Dalton Stiles is a contemporary, editorial portrait photographer based in Pennsylvania, specializing in contemporary magazine-style portraiture for men, women, and couples. Follow him on Instagram @stilesportrait and his personal website.
I would describe my style of photography as…
My photography used to be separated by commercial portraiture and conceptual fine art driven work. But as I am growing and maturing, it’s getting harder to separate the two. I weave traditional rules of portraiture and conceptual aspects into my images, and finding that balance is something that takes time. Visually I am drawn towards black and white most often, and color when needed. I shoot on both film and digital and usually flip between both to the match the needs of my current projects.
What was your first camera, how’d you get started in photography?
My first digital DSLR was a Nikon D3100 that I had begged my parents to buy me for Christmas in 2010. Actually, because I wanted to shoot video at the time, I had always been creative and wanted to put out content from a young age so the next step was acquiring the tool of a camera to help me.
Why did you want to become a photographer?
I never originally planned to be a photographer actually, I was and still am a traditional fine artist (drawing, painting, etc.) and when I discovered the joys of photography I realized that the camera was a tool that I could use to convey my artistic vision in a quicker way. In fact, you could say I was seduced into photography for its convenience. One of my favorite things to say is if you took my camera away from me, I would pick up my pencil or paintbrush and continue to communicate the best I can with what I’ve got.
What’s your most memorable shot or shoot, be it challenging to capture or interesting subject?
I feel like the most memorable shoots are the ones when you are working together in a beautiful location and racing against losing golden hour. Besides the aspect of stress, there is something amazing about the magic that comes out of the pressure that the model and photographer’s relationship has in those moments. That small window of time often ends up resulting in the best images from the shoot.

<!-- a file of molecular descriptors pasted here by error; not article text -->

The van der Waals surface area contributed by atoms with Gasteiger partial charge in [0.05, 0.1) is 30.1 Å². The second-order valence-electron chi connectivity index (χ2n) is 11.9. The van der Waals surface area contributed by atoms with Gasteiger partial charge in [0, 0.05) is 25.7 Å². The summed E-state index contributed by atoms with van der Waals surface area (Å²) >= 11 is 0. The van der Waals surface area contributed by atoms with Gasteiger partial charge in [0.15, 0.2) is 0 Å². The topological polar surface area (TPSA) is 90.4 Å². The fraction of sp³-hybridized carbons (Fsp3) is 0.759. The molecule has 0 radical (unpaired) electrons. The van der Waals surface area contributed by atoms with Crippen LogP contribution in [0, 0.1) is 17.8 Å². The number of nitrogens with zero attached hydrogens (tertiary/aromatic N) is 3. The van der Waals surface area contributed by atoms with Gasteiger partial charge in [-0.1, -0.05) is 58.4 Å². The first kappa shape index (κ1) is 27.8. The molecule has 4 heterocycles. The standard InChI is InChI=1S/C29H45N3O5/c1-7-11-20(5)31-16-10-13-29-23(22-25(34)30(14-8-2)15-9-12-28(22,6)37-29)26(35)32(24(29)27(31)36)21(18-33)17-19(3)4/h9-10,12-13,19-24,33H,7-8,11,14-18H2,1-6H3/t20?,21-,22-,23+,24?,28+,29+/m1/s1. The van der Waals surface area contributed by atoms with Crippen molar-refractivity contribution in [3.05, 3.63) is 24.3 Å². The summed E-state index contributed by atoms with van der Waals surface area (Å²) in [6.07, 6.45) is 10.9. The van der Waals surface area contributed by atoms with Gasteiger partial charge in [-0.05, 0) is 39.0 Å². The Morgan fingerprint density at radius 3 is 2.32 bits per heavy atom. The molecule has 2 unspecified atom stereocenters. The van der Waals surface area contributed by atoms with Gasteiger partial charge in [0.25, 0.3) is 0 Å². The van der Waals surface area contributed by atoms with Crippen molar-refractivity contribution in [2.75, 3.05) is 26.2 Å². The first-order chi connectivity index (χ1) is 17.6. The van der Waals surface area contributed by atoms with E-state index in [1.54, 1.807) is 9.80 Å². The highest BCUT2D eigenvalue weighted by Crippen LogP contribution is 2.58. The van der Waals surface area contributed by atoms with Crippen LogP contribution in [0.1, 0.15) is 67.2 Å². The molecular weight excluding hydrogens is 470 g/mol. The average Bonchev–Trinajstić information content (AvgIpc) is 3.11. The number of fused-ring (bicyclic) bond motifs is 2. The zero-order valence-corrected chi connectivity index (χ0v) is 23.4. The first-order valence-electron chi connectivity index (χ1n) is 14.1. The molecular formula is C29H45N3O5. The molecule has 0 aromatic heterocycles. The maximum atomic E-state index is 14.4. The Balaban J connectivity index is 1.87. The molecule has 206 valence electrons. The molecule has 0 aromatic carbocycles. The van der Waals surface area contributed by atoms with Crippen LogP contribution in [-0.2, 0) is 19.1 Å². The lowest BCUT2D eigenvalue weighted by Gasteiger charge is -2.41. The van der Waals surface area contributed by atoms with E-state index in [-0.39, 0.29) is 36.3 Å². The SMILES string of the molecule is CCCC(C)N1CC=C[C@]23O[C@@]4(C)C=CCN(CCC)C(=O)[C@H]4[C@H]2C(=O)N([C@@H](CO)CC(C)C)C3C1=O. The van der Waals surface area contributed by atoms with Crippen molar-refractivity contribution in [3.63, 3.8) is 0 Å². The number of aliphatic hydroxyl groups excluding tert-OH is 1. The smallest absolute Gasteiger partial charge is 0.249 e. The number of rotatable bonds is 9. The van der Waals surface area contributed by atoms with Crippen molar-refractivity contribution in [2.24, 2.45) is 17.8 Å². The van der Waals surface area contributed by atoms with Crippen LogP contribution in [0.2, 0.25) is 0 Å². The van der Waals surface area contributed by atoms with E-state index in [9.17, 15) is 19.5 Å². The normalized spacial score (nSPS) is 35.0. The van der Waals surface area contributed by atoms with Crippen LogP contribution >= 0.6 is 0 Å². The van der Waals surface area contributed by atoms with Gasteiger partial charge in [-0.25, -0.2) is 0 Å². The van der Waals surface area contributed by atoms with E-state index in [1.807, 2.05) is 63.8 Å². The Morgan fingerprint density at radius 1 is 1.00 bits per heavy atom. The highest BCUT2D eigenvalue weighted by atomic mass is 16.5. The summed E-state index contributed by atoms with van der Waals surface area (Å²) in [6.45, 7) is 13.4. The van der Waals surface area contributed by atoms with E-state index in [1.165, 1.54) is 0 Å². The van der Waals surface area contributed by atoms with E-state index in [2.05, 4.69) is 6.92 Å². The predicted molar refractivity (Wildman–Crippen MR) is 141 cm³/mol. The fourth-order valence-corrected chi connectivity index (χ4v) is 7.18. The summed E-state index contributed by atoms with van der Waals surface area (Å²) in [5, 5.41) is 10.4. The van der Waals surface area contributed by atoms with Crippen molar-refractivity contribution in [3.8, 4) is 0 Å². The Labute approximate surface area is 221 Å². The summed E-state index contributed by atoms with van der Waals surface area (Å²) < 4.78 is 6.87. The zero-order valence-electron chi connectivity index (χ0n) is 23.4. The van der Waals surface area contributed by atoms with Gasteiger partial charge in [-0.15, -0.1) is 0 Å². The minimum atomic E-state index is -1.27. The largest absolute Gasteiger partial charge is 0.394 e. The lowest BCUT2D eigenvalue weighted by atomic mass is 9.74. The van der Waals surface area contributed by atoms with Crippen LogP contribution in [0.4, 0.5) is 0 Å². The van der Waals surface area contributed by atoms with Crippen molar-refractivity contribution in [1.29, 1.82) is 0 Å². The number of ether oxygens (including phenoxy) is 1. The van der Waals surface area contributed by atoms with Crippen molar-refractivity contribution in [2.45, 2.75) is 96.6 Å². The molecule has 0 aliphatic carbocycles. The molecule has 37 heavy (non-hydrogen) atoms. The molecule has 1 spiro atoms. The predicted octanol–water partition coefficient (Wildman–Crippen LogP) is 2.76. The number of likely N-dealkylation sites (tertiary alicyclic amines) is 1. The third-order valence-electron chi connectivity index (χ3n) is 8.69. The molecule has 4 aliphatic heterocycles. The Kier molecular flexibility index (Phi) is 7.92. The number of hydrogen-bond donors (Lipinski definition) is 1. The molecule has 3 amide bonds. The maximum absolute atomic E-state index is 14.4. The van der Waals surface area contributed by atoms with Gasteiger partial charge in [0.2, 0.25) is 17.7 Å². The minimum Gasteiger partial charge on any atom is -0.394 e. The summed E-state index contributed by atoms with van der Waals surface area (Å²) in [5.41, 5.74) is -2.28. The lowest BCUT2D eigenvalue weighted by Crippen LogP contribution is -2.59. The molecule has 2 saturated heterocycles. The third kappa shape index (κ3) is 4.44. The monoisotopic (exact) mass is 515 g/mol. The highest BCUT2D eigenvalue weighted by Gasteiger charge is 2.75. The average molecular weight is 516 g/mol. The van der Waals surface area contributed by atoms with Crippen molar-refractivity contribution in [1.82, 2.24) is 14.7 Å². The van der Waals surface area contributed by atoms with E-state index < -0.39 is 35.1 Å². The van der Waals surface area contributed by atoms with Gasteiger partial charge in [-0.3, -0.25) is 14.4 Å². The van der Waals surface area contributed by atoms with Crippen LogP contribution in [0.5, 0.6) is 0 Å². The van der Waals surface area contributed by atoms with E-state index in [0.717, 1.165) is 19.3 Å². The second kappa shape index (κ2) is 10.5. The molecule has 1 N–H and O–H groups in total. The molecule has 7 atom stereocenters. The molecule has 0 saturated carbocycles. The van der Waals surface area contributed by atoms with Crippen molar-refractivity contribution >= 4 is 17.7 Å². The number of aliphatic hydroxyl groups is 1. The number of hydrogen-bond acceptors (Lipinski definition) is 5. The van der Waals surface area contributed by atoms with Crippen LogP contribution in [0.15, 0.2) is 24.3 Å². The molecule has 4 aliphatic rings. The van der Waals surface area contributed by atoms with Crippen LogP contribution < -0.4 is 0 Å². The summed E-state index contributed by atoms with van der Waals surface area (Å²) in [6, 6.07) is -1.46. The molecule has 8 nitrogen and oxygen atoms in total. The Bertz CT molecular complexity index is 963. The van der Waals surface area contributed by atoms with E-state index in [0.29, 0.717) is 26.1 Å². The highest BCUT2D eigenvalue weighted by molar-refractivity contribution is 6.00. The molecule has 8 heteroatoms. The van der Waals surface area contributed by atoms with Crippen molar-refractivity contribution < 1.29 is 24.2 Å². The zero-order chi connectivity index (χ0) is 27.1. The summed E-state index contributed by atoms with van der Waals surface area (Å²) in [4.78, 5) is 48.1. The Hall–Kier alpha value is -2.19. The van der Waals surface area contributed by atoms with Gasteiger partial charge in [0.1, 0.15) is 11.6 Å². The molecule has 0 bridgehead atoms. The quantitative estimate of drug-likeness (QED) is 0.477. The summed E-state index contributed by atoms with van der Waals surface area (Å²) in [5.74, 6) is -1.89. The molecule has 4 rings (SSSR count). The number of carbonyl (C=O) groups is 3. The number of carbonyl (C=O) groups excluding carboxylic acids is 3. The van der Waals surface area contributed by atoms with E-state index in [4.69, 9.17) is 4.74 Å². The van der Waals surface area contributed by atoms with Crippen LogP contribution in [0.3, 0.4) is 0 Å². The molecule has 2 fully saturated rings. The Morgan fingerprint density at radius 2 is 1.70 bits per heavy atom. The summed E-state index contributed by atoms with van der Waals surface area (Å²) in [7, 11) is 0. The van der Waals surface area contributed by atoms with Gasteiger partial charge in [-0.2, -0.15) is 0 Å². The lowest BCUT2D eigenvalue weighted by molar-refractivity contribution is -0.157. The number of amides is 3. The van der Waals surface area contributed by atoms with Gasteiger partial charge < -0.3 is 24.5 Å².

What image are you most proud of from your photography portfolio?
One of the more memorable shots I have taken is probably my most recognized, it is from a conceptual series I did called “Wars Youth” that focused on a WWII soldier mid-embrace with his lover on a concrete staircase. As well as an accompanying close up of the soldier with a cigarette in his hand, and deep connection in his eyes to the viewer. I feel like these images really clarified where my art was headed at the time, and sort of shaped what could be the future of my conceptual photography. I also loved creating my “Can you hear me?” portrait series. As someone who is hearing impaired, I wanted to bring others’ stories about their hearing loss to light in a series of studio portraits.
My dream gig would be…
My dream gig would be getting paid to photograph other artists and people of importance, in beautiful locations and deliver authenticity and emotional honesty in my work. But also I would love to teach and help other artists in photography, i have a passion for sharing knowledge and helping others grow and transform. I would love to create a platform that lets me help others. In return it would result in me having the freedom to create conceptual work that lets me balance the line between reality and construction and produce a body of work that I am proud of.
My favorite piece of gear is…
My favorite piece of gear would probably be whatever gear that gets the current job done. But if I had to choose would be My Nikon D850 and my 35mm Nikon F5
Do you shoot tethered?
Yes, I prefer when shooting studio work. I feel the immediate reflection helps you achieve your look in a more efficient way.
My favorite piece of Tether Tools gear is…
My favorite Tether Tools gear is the JerkStopper camera support, it’s such a tiny piece of gear but it makes a HUGE difference in that extra step of protection against your tether cord being ripped out mid-shoot.
What’s on your photography gear shopping list?
I have had my eye on an Oliphant backdrop for a long time now, all portrait photographers love a good backdrop.
The best advice I can offer a fellow photographer would be…
Teach yourself as much as you can by finding those who do what you want to do, and find out how they do it. Always stay humble, and only take to heart the opinions of those whose work you admire.